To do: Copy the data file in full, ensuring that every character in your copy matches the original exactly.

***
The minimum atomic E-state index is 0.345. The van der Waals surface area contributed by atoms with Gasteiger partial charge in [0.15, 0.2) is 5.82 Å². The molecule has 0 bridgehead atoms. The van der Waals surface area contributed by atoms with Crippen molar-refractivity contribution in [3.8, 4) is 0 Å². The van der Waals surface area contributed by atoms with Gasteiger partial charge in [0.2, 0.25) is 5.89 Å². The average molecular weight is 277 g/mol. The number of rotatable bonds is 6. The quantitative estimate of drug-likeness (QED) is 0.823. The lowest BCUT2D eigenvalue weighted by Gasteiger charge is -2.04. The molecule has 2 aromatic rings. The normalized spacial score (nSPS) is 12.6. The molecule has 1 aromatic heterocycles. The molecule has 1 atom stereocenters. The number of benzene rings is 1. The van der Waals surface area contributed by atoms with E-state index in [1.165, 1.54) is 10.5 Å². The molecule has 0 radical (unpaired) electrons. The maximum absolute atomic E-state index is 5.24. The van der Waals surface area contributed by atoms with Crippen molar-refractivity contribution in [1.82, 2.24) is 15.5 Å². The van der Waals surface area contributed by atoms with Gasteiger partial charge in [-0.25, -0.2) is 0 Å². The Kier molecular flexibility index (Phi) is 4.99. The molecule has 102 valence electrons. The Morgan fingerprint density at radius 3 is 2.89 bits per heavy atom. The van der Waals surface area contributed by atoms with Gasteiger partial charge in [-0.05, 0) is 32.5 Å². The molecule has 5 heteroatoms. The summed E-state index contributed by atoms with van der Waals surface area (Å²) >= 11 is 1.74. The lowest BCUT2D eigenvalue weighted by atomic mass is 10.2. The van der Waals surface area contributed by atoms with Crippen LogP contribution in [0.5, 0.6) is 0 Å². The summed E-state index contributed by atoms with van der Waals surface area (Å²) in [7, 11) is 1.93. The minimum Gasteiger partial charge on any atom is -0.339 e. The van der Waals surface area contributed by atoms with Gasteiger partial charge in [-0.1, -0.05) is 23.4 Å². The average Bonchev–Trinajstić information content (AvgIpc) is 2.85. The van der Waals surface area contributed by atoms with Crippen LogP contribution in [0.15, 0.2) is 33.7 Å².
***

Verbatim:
The minimum atomic E-state index is 0.345. The van der Waals surface area contributed by atoms with Gasteiger partial charge in [0.15, 0.2) is 5.82 Å². The molecule has 0 bridgehead atoms. The van der Waals surface area contributed by atoms with Crippen molar-refractivity contribution in [3.8, 4) is 0 Å². The van der Waals surface area contributed by atoms with Gasteiger partial charge in [0.2, 0.25) is 5.89 Å². The average molecular weight is 277 g/mol. The number of rotatable bonds is 6. The quantitative estimate of drug-likeness (QED) is 0.823. The lowest BCUT2D eigenvalue weighted by Gasteiger charge is -2.04. The molecule has 2 aromatic rings. The normalized spacial score (nSPS) is 12.6. The molecule has 1 aromatic heterocycles. The molecule has 1 atom stereocenters. The number of benzene rings is 1. The van der Waals surface area contributed by atoms with E-state index in [1.165, 1.54) is 10.5 Å². The molecule has 0 radical (unpaired) electrons. The maximum absolute atomic E-state index is 5.24. The van der Waals surface area contributed by atoms with Crippen molar-refractivity contribution in [1.82, 2.24) is 15.5 Å². The van der Waals surface area contributed by atoms with Gasteiger partial charge in [-0.25, -0.2) is 0 Å². The Kier molecular flexibility index (Phi) is 4.99. The molecule has 102 valence electrons. The Morgan fingerprint density at radius 3 is 2.89 bits per heavy atom. The van der Waals surface area contributed by atoms with Gasteiger partial charge in [-0.05, 0) is 32.5 Å². The molecule has 5 heteroatoms. The summed E-state index contributed by atoms with van der Waals surface area (Å²) >= 11 is 1.74. The lowest BCUT2D eigenvalue weighted by atomic mass is 10.2. The van der Waals surface area contributed by atoms with Crippen LogP contribution in [0.5, 0.6) is 0 Å². The summed E-state index contributed by atoms with van der Waals surface area (Å²) in [7, 11) is 1.93. The minimum Gasteiger partial charge on any atom is -0.339 e. The van der Waals surface area contributed by atoms with Gasteiger partial charge in [-0.1, -0.05) is 23.4 Å². The average Bonchev–Trinajstić information content (AvgIpc) is 2.85. The van der Waals surface area contributed by atoms with Crippen LogP contribution in [0.15, 0.2) is 33.7 Å².